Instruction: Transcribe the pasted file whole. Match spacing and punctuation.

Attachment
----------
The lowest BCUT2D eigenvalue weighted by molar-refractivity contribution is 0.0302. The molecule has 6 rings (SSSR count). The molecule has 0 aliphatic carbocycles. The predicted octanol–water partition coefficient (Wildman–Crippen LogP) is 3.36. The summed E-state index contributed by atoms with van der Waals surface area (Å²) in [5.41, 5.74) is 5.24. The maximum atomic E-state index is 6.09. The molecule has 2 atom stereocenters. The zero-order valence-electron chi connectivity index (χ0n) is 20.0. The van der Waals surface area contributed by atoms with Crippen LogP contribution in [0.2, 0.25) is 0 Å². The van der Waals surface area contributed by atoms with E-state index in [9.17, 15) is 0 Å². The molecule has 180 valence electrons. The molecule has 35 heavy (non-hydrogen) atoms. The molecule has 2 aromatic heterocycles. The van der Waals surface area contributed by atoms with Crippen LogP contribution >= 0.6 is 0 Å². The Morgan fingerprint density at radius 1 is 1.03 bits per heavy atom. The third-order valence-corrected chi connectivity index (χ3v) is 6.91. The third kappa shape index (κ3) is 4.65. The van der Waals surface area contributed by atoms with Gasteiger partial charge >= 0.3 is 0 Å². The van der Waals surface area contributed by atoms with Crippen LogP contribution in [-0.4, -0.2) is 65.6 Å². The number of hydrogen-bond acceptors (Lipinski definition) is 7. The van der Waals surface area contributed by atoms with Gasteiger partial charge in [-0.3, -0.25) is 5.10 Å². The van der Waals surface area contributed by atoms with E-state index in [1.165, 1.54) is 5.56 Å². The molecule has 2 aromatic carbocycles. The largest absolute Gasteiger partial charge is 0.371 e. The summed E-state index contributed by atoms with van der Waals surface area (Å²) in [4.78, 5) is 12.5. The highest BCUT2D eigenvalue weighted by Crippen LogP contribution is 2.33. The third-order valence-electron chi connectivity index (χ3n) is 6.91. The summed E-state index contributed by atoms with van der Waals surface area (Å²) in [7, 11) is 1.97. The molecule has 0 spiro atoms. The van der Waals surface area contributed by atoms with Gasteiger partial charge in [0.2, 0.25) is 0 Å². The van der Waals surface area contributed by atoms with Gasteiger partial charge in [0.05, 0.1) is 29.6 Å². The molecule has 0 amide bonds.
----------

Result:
The lowest BCUT2D eigenvalue weighted by molar-refractivity contribution is 0.0302. The molecule has 6 rings (SSSR count). The molecule has 0 aliphatic carbocycles. The predicted octanol–water partition coefficient (Wildman–Crippen LogP) is 3.36. The summed E-state index contributed by atoms with van der Waals surface area (Å²) in [5.41, 5.74) is 5.24. The maximum atomic E-state index is 6.09. The molecule has 2 atom stereocenters. The zero-order valence-electron chi connectivity index (χ0n) is 20.0. The van der Waals surface area contributed by atoms with Crippen LogP contribution in [0.2, 0.25) is 0 Å². The van der Waals surface area contributed by atoms with E-state index in [9.17, 15) is 0 Å². The molecule has 180 valence electrons. The molecule has 35 heavy (non-hydrogen) atoms. The molecule has 2 aromatic heterocycles. The van der Waals surface area contributed by atoms with Crippen LogP contribution >= 0.6 is 0 Å². The Morgan fingerprint density at radius 1 is 1.03 bits per heavy atom. The third-order valence-corrected chi connectivity index (χ3v) is 6.91. The third kappa shape index (κ3) is 4.65. The van der Waals surface area contributed by atoms with Gasteiger partial charge >= 0.3 is 0 Å². The van der Waals surface area contributed by atoms with Crippen LogP contribution in [-0.4, -0.2) is 65.6 Å². The number of hydrogen-bond acceptors (Lipinski definition) is 7. The van der Waals surface area contributed by atoms with Gasteiger partial charge in [-0.3, -0.25) is 5.10 Å². The van der Waals surface area contributed by atoms with E-state index in [1.165, 1.54) is 5.56 Å². The molecule has 2 aromatic carbocycles. The largest absolute Gasteiger partial charge is 0.371 e. The summed E-state index contributed by atoms with van der Waals surface area (Å²) in [4.78, 5) is 12.5. The highest BCUT2D eigenvalue weighted by Crippen LogP contribution is 2.33. The third-order valence-electron chi connectivity index (χ3n) is 6.91. The summed E-state index contributed by atoms with van der Waals surface area (Å²) in [7, 11) is 1.97. The molecule has 0 spiro atoms. The van der Waals surface area contributed by atoms with Gasteiger partial charge in [0.2, 0.25) is 0 Å². The van der Waals surface area contributed by atoms with Gasteiger partial charge in [0.05, 0.1) is 29.6 Å². The molecule has 0 amide bonds.